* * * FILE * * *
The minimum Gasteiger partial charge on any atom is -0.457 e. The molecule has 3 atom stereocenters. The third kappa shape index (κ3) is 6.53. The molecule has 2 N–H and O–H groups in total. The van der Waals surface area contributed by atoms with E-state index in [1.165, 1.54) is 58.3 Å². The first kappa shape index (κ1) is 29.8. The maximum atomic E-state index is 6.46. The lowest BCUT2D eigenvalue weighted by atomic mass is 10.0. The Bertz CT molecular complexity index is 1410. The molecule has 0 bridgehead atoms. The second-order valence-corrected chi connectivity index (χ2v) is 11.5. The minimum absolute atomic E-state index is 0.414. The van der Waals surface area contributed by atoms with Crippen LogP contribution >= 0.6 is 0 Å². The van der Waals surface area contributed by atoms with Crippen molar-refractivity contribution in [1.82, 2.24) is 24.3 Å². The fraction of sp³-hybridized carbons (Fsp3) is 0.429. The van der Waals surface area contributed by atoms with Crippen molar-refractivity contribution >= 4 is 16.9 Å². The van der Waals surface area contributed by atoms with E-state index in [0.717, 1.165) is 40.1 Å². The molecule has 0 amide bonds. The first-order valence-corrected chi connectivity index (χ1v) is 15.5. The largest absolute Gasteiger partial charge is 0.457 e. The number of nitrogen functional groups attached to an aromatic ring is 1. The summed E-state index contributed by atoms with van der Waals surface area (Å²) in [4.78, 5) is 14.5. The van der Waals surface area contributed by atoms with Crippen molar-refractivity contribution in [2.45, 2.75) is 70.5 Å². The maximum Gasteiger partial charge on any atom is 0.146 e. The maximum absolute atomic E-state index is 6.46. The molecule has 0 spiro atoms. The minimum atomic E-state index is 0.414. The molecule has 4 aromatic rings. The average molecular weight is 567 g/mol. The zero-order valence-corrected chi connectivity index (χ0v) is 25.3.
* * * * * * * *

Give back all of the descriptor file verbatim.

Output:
The minimum Gasteiger partial charge on any atom is -0.457 e. The molecule has 3 atom stereocenters. The third kappa shape index (κ3) is 6.53. The molecule has 2 N–H and O–H groups in total. The van der Waals surface area contributed by atoms with E-state index in [1.165, 1.54) is 58.3 Å². The first kappa shape index (κ1) is 29.8. The maximum atomic E-state index is 6.46. The lowest BCUT2D eigenvalue weighted by atomic mass is 10.0. The Bertz CT molecular complexity index is 1410. The molecule has 0 bridgehead atoms. The second-order valence-corrected chi connectivity index (χ2v) is 11.5. The minimum absolute atomic E-state index is 0.414. The van der Waals surface area contributed by atoms with Crippen LogP contribution >= 0.6 is 0 Å². The van der Waals surface area contributed by atoms with Crippen molar-refractivity contribution in [1.82, 2.24) is 24.3 Å². The fraction of sp³-hybridized carbons (Fsp3) is 0.429. The van der Waals surface area contributed by atoms with Crippen molar-refractivity contribution >= 4 is 16.9 Å². The van der Waals surface area contributed by atoms with E-state index in [0.717, 1.165) is 40.1 Å². The molecule has 0 amide bonds. The first-order valence-corrected chi connectivity index (χ1v) is 15.5. The largest absolute Gasteiger partial charge is 0.457 e. The number of nitrogen functional groups attached to an aromatic ring is 1. The summed E-state index contributed by atoms with van der Waals surface area (Å²) in [4.78, 5) is 14.5. The van der Waals surface area contributed by atoms with Crippen molar-refractivity contribution in [2.45, 2.75) is 70.5 Å². The maximum Gasteiger partial charge on any atom is 0.146 e. The maximum absolute atomic E-state index is 6.46. The molecule has 0 spiro atoms. The minimum atomic E-state index is 0.414. The molecule has 4 aromatic rings. The average molecular weight is 567 g/mol. The zero-order valence-corrected chi connectivity index (χ0v) is 25.3.